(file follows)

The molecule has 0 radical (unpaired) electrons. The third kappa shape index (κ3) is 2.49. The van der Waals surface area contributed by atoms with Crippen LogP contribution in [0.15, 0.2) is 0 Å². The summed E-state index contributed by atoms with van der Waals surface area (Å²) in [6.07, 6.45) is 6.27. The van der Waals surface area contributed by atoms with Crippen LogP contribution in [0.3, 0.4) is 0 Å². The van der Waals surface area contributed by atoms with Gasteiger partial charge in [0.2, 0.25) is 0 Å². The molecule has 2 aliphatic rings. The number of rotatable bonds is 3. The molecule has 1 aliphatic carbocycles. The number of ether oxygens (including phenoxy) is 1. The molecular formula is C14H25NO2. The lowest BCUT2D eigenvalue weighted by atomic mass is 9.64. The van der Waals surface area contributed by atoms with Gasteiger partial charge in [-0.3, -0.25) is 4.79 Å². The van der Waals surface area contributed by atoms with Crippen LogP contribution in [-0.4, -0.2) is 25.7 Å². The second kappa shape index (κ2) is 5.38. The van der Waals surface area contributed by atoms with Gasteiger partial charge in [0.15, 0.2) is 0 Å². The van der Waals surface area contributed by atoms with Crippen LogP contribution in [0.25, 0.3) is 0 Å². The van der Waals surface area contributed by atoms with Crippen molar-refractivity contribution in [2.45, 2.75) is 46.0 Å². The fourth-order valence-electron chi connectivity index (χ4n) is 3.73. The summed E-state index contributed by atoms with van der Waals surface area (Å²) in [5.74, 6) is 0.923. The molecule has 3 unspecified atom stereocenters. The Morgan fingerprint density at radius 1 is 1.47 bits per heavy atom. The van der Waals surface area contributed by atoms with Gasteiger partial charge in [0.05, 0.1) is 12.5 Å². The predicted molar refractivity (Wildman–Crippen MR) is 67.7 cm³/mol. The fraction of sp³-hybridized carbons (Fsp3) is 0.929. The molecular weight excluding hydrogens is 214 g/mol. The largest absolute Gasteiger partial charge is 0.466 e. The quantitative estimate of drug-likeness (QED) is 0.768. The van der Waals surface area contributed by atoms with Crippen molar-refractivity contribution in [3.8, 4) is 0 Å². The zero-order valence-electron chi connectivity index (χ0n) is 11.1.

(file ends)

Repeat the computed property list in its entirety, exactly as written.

The molecule has 0 radical (unpaired) electrons. The third kappa shape index (κ3) is 2.49. The van der Waals surface area contributed by atoms with Crippen LogP contribution in [0.15, 0.2) is 0 Å². The summed E-state index contributed by atoms with van der Waals surface area (Å²) in [6.07, 6.45) is 6.27. The van der Waals surface area contributed by atoms with Crippen LogP contribution in [0.3, 0.4) is 0 Å². The van der Waals surface area contributed by atoms with Gasteiger partial charge in [0.2, 0.25) is 0 Å². The molecule has 2 aliphatic rings. The number of rotatable bonds is 3. The molecule has 1 aliphatic carbocycles. The number of ether oxygens (including phenoxy) is 1. The molecular formula is C14H25NO2. The lowest BCUT2D eigenvalue weighted by atomic mass is 9.64. The van der Waals surface area contributed by atoms with Gasteiger partial charge in [-0.3, -0.25) is 4.79 Å². The van der Waals surface area contributed by atoms with Crippen LogP contribution in [-0.4, -0.2) is 25.7 Å². The second kappa shape index (κ2) is 5.38. The van der Waals surface area contributed by atoms with Gasteiger partial charge in [0.15, 0.2) is 0 Å². The van der Waals surface area contributed by atoms with Crippen LogP contribution in [0.25, 0.3) is 0 Å². The van der Waals surface area contributed by atoms with Crippen molar-refractivity contribution in [2.45, 2.75) is 46.0 Å². The fourth-order valence-electron chi connectivity index (χ4n) is 3.73. The summed E-state index contributed by atoms with van der Waals surface area (Å²) in [5.74, 6) is 0.923. The molecule has 3 unspecified atom stereocenters. The Morgan fingerprint density at radius 1 is 1.47 bits per heavy atom. The van der Waals surface area contributed by atoms with Gasteiger partial charge in [0.05, 0.1) is 12.5 Å². The predicted molar refractivity (Wildman–Crippen MR) is 67.7 cm³/mol. The fraction of sp³-hybridized carbons (Fsp3) is 0.929. The molecular weight excluding hydrogens is 214 g/mol. The largest absolute Gasteiger partial charge is 0.466 e. The quantitative estimate of drug-likeness (QED) is 0.768. The van der Waals surface area contributed by atoms with Crippen molar-refractivity contribution in [3.8, 4) is 0 Å². The zero-order valence-electron chi connectivity index (χ0n) is 11.1.